France properly takes into account the creativity of the evangelist at many points. He acknowledges editorial freedom in arranging the materials, including the grouping of items according to subject (and not chronology), the formation of the major teaching discourses, and even, perhaps, in the doubling of those healed (see on 8:28). Although he is thus open to the evangelist’s redaction of his sources, this comes into play surprisingly seldom in the commentary. The result is that at important points the theological significance of Matthew’s alteration of Mark’s wording is unduly minimized (e.g. Mt. 9:17/Mk. 2:22; Mt. 15:1–20/Mk. 7:1–23). Furthermore, the insistence on the importance of the immediate context to the exegesis of any passage, something otherwise very productive in this commentary, can make for some forced exegesis when the evangelist has juxtaposed material that may originally have been independent. Thus, may it not be better to ignore the immediately preceding material when exegeting such passages as 22:11–14 and 24:29–31?

Two further weaknesses of the commentary may be mentioned. First, France’s portrayal of Judaism and especially Pharisaism is generally too negative. It is not that he is unaware of the important recent scholarship that portrays first-century Judaism much more sympathetically than does the NT. For example, commenting on 5:20 he states that the Pharisees’ scrupulous concern to obey the smallest commandment is not to be faulted; in his treatment of chapter 23 he suggests there were some good Pharisees and that many were unconscious of their moral failure, and he rightly cautions against an anti-Semitic interpretation of 27:25. But much more could and should be done by a modern commentator to compensate for the excessively negative view of Judaism in the gospel. Often France’s remarks concerning Judaism and the Pharisees reflect what must be described as the all-too-common stereotype of a legalistic religion dominated by the quest for a righteousness based on works. Unfortunately no allowance is made for the reasonable supposition that the hostility between the synagogue and the church has resulted in a considerable heightening of the anti-Judaism of the gospels.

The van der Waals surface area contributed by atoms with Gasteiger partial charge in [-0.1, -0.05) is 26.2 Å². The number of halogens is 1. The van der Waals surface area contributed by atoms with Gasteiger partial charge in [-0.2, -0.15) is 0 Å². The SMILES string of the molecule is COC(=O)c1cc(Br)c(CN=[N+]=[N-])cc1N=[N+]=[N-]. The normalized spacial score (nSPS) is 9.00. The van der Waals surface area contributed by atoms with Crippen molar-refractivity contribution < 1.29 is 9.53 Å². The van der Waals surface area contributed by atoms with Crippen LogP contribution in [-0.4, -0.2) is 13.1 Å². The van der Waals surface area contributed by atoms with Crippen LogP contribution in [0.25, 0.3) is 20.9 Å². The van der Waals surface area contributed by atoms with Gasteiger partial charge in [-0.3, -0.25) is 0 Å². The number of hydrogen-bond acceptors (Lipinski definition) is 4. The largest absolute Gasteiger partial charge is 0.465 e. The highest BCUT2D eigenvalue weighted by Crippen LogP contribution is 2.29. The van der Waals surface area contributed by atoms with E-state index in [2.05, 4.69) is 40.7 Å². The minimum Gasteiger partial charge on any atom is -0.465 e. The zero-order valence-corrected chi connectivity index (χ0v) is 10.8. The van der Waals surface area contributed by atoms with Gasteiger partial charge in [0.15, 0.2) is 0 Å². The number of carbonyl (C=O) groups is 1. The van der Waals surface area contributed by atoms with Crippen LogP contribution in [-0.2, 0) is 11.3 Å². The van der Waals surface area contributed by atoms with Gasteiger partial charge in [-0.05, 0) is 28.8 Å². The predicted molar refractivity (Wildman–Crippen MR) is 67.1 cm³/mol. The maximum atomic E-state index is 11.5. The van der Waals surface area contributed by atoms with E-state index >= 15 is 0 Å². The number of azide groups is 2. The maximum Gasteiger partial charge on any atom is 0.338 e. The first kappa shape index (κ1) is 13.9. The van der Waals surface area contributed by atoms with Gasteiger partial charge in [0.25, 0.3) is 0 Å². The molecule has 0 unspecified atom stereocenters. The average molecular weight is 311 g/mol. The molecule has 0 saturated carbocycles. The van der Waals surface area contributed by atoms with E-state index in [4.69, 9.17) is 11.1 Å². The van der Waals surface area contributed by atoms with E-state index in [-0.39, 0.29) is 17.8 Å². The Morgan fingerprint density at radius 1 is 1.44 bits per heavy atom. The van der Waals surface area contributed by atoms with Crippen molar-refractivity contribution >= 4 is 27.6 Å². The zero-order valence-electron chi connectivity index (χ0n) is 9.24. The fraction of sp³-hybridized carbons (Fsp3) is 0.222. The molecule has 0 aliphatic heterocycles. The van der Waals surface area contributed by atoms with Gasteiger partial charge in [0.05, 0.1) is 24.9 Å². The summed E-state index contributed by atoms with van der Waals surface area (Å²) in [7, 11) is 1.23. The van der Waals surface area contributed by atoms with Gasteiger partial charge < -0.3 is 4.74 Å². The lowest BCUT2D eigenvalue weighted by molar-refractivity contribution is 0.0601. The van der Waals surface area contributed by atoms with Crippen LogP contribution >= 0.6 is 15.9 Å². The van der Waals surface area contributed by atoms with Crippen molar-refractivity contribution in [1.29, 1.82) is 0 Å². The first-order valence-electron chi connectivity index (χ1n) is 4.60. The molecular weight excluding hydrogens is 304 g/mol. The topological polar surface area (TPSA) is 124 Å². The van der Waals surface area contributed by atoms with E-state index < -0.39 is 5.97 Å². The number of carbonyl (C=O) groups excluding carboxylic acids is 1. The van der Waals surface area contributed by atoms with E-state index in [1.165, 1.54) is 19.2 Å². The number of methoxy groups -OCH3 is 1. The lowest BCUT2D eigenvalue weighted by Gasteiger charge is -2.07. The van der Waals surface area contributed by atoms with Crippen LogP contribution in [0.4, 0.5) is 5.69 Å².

Secondly, although France regularly depends upon historical information for his exegesis, the commentary is written largely with insufficient attention to the life setting of the original readers. The Sitz im Leben of the community to which the gospel was first written remains, of course, necessarily hypothetical, since it can only be reconstructed from the data contained in the gospel itself. But despite the danger of the circularity involved, attention to the readers’ own situation can often illuminate the text in a most helpful way.

These weaknesses take away little, however, from the overall excellence of this commentary. I suspect that every evangelical reader will wish, as I do, that the commentary were three or four times its present length so that France would have had more scope to deal with the richness and complexity of this gospel. It is not that the commentary as it is is inadequate, but rather simply that once one has tasted the good things in it, one wants more. But in its class and with its prescribed purpose this commentary has no peer.

Donald A. Hagner

Fuller Theological Seminary